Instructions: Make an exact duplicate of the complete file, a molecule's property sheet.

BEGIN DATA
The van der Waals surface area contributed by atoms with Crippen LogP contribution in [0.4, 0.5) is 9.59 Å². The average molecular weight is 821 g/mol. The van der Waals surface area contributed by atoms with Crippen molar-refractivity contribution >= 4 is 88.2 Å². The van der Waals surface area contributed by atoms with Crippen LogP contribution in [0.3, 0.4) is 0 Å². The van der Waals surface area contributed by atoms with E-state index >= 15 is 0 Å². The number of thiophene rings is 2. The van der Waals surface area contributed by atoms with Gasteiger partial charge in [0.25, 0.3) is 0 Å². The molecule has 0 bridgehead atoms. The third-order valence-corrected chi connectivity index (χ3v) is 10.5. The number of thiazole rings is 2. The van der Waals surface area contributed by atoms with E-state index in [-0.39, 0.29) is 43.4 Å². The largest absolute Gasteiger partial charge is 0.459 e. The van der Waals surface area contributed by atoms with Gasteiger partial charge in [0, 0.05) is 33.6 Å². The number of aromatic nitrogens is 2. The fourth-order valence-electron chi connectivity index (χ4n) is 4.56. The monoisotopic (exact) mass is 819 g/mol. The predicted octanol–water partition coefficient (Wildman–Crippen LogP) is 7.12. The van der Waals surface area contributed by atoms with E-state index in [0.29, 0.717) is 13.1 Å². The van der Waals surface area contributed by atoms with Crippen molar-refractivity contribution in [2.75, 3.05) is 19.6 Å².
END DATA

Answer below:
The van der Waals surface area contributed by atoms with Crippen LogP contribution in [0.4, 0.5) is 9.59 Å². The average molecular weight is 821 g/mol. The van der Waals surface area contributed by atoms with Crippen molar-refractivity contribution >= 4 is 88.2 Å². The van der Waals surface area contributed by atoms with Crippen LogP contribution in [0.3, 0.4) is 0 Å². The van der Waals surface area contributed by atoms with E-state index >= 15 is 0 Å². The number of thiophene rings is 2. The van der Waals surface area contributed by atoms with Gasteiger partial charge in [0.25, 0.3) is 0 Å². The molecule has 0 bridgehead atoms. The third-order valence-corrected chi connectivity index (χ3v) is 10.5. The number of thiazole rings is 2. The van der Waals surface area contributed by atoms with E-state index in [-0.39, 0.29) is 43.4 Å². The largest absolute Gasteiger partial charge is 0.459 e. The van der Waals surface area contributed by atoms with Gasteiger partial charge in [0, 0.05) is 33.6 Å². The number of aromatic nitrogens is 2. The fourth-order valence-electron chi connectivity index (χ4n) is 4.56. The monoisotopic (exact) mass is 819 g/mol. The predicted octanol–water partition coefficient (Wildman–Crippen LogP) is 7.12. The van der Waals surface area contributed by atoms with E-state index in [0.29, 0.717) is 13.1 Å². The van der Waals surface area contributed by atoms with Crippen molar-refractivity contribution in [2.75, 3.05) is 19.6 Å².